Jamie 7:37

They have to meet monthly with the program director at the senior living community and they have to lay out what they're going to do to meet their commitments for that month and they have to meet those commitments and it's consistency in making sure that you're following through on it. But really once they've poured into it and they start getting back what they're getting back, it's taking care of itself. So I would say the biggest hurdle is just the unknown and the scariness of what it could look like. And yes, the financial piece is important but it's a big community, it's 283 units and we knew it was going to take time to absorb those anyways so it was like let's try it. We have times on our side here and so we want to be innovative and we want to try new things and we had partners that were willing to participate in that with us and it's really produced the results that we want.

Josh 8:29

Do you find that many of these students that come to you, this is their first exposure to working this closely with older adults and in the senior living space? Or is this something that they've sought out, they know they want to do this and this is just the first step on moving into the industry as a full-time team member?

Jamie 8:51

It's all people that thought the experience would be something beneficial for them. That's what's so cool about them because I would say the majority of them are going into the senior housing world as a whole. They're going to be going into the medical field where they'll be likely serving seniors but like senior specific. But it's opened their eyes to a whole new world because the biggest challenge is people don't realize all that senior housing has, if nothing else, I guess it has helped just open their eyes to the possibilities and it's helped other people be aware of it too because of the publicity and the coverage that it's gotten. I think it's cool to see. I've heard this from numerous people. "I've always loved, you know, being around seniors, but I never knew you could make like a career out of it beyond the ever important caregiver rule." But like to see that you could become like an ED or a even a program director at a community like this is a lofty, it's a big job. The partnerships that they're managing there, I think it's more appealing and it's helped get that word out there I guess into the greater community because like people just don't realize that.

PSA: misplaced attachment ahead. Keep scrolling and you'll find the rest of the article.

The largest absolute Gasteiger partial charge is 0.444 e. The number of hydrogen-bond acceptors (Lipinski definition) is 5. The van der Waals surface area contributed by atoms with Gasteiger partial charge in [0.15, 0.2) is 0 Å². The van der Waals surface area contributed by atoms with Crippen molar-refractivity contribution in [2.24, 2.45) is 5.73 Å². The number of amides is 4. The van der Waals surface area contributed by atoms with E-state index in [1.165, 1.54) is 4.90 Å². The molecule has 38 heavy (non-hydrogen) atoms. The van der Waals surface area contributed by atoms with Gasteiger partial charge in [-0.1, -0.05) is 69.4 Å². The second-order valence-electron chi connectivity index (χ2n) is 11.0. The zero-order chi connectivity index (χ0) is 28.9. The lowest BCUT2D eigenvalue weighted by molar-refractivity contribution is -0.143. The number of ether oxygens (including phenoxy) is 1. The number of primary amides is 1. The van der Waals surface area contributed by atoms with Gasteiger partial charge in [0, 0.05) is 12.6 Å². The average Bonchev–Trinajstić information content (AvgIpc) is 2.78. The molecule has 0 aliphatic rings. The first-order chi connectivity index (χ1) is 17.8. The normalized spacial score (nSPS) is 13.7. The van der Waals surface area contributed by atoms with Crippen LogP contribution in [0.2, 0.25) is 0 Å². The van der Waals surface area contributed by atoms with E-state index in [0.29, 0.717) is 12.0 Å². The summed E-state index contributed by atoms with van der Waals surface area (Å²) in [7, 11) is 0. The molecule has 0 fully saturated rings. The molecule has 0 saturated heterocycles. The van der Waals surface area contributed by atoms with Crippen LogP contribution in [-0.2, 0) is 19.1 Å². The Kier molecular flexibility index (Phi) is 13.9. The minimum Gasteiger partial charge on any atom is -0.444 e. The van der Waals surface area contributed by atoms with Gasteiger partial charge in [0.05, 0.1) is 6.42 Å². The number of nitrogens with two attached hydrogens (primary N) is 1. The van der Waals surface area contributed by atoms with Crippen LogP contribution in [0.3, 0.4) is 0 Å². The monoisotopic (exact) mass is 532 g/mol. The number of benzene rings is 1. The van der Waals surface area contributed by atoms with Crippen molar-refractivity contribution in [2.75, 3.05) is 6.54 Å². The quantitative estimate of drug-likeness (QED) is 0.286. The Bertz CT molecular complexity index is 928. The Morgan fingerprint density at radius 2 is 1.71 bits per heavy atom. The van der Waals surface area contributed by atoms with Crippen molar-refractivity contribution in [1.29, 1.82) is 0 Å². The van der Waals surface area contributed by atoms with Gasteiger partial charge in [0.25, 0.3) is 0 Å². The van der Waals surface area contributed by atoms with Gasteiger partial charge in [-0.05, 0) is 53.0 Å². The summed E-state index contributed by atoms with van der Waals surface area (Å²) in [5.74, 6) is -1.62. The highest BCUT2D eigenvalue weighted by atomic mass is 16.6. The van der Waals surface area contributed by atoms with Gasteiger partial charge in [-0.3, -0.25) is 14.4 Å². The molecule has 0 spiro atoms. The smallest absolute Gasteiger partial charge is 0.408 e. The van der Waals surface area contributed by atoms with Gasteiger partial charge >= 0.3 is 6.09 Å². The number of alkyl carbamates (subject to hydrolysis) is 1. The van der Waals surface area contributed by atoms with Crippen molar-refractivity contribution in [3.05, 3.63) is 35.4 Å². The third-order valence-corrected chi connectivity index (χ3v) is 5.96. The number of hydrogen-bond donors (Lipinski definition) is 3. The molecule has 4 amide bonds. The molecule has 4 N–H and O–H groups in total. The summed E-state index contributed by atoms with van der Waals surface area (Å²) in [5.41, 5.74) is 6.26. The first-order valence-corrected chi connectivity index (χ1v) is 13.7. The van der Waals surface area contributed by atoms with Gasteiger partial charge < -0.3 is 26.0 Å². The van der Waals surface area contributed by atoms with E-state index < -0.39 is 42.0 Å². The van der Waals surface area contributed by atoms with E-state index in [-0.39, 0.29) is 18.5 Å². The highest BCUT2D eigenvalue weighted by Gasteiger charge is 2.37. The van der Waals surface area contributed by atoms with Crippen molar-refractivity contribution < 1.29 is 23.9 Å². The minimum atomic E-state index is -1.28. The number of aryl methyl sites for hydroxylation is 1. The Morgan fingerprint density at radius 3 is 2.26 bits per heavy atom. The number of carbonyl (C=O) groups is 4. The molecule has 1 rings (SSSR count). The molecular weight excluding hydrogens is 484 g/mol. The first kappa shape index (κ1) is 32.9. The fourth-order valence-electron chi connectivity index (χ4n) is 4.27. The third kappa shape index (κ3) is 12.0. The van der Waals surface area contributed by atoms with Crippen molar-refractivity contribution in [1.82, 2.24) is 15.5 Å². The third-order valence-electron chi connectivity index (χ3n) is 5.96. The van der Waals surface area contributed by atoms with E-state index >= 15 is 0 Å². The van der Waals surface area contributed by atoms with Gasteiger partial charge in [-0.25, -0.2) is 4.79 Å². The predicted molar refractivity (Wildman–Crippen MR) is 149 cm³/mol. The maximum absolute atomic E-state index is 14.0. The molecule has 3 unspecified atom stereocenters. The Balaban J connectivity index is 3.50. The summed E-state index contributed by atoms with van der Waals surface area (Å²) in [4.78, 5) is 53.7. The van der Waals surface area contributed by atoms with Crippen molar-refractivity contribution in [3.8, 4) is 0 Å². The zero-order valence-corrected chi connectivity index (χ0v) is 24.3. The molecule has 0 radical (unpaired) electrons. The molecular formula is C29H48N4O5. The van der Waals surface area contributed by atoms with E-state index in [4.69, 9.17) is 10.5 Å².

Josh 9:56

You're exactly right. Lucas and I, I mean we're sitting here at NIC and I would dare say that probably over 90% of these very successful business professionals here that are serving the industry in some capacity in the industry, the majority of them are not at the community level. Certainly not living. But I can tell you my first exposure in the industry was living and working in a community. And so it's so refreshing to me because not many people do that.

Jamie 10:24

No. Yeah.

Josh 10:25